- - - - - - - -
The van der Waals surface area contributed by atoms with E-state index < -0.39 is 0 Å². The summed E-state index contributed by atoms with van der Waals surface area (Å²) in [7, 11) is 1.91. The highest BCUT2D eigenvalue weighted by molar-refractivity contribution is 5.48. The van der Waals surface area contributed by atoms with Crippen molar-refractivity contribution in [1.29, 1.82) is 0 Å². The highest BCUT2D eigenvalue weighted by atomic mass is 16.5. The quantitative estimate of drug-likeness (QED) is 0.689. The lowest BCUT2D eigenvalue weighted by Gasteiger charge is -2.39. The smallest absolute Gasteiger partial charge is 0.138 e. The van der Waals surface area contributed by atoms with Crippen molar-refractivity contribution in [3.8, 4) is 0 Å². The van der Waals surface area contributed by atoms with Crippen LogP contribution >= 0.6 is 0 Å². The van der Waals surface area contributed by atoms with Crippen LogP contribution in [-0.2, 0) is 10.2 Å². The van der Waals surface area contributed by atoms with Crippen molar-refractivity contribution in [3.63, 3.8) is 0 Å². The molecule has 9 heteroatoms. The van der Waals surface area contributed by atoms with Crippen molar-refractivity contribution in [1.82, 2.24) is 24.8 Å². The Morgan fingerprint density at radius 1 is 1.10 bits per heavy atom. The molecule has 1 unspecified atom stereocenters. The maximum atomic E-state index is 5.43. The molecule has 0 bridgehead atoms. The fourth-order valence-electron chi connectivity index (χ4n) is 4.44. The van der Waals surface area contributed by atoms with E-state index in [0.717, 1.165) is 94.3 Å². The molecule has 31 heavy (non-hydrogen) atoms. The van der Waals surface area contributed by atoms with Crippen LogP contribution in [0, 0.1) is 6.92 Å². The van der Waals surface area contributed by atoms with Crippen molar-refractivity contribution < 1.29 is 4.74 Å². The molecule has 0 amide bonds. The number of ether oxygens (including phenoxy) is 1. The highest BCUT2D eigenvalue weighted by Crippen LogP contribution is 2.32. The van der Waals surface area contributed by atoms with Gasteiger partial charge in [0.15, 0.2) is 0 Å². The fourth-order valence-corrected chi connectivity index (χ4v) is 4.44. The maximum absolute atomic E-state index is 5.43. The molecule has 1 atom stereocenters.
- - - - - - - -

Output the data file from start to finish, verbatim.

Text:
The van der Waals surface area contributed by atoms with E-state index < -0.39 is 0 Å². The summed E-state index contributed by atoms with van der Waals surface area (Å²) in [7, 11) is 1.91. The highest BCUT2D eigenvalue weighted by molar-refractivity contribution is 5.48. The van der Waals surface area contributed by atoms with Crippen molar-refractivity contribution in [1.29, 1.82) is 0 Å². The highest BCUT2D eigenvalue weighted by atomic mass is 16.5. The quantitative estimate of drug-likeness (QED) is 0.689. The lowest BCUT2D eigenvalue weighted by Gasteiger charge is -2.39. The smallest absolute Gasteiger partial charge is 0.138 e. The van der Waals surface area contributed by atoms with Crippen molar-refractivity contribution in [3.8, 4) is 0 Å². The van der Waals surface area contributed by atoms with Crippen LogP contribution >= 0.6 is 0 Å². The van der Waals surface area contributed by atoms with Crippen LogP contribution in [-0.2, 0) is 10.2 Å². The van der Waals surface area contributed by atoms with Crippen molar-refractivity contribution in [3.63, 3.8) is 0 Å². The molecule has 9 heteroatoms. The van der Waals surface area contributed by atoms with Crippen molar-refractivity contribution in [1.82, 2.24) is 24.8 Å². The Morgan fingerprint density at radius 1 is 1.10 bits per heavy atom. The molecule has 1 unspecified atom stereocenters. The maximum atomic E-state index is 5.43. The molecule has 0 bridgehead atoms. The fourth-order valence-electron chi connectivity index (χ4n) is 4.44. The van der Waals surface area contributed by atoms with E-state index in [0.717, 1.165) is 94.3 Å². The molecule has 31 heavy (non-hydrogen) atoms. The van der Waals surface area contributed by atoms with Crippen LogP contribution in [0, 0.1) is 6.92 Å². The van der Waals surface area contributed by atoms with Crippen molar-refractivity contribution < 1.29 is 4.74 Å². The molecule has 0 amide bonds. The number of ether oxygens (including phenoxy) is 1. The highest BCUT2D eigenvalue weighted by Crippen LogP contribution is 2.32. The van der Waals surface area contributed by atoms with Gasteiger partial charge in [0.15, 0.2) is 0 Å². The fourth-order valence-corrected chi connectivity index (χ4v) is 4.44. The maximum absolute atomic E-state index is 5.43. The molecule has 1 atom stereocenters.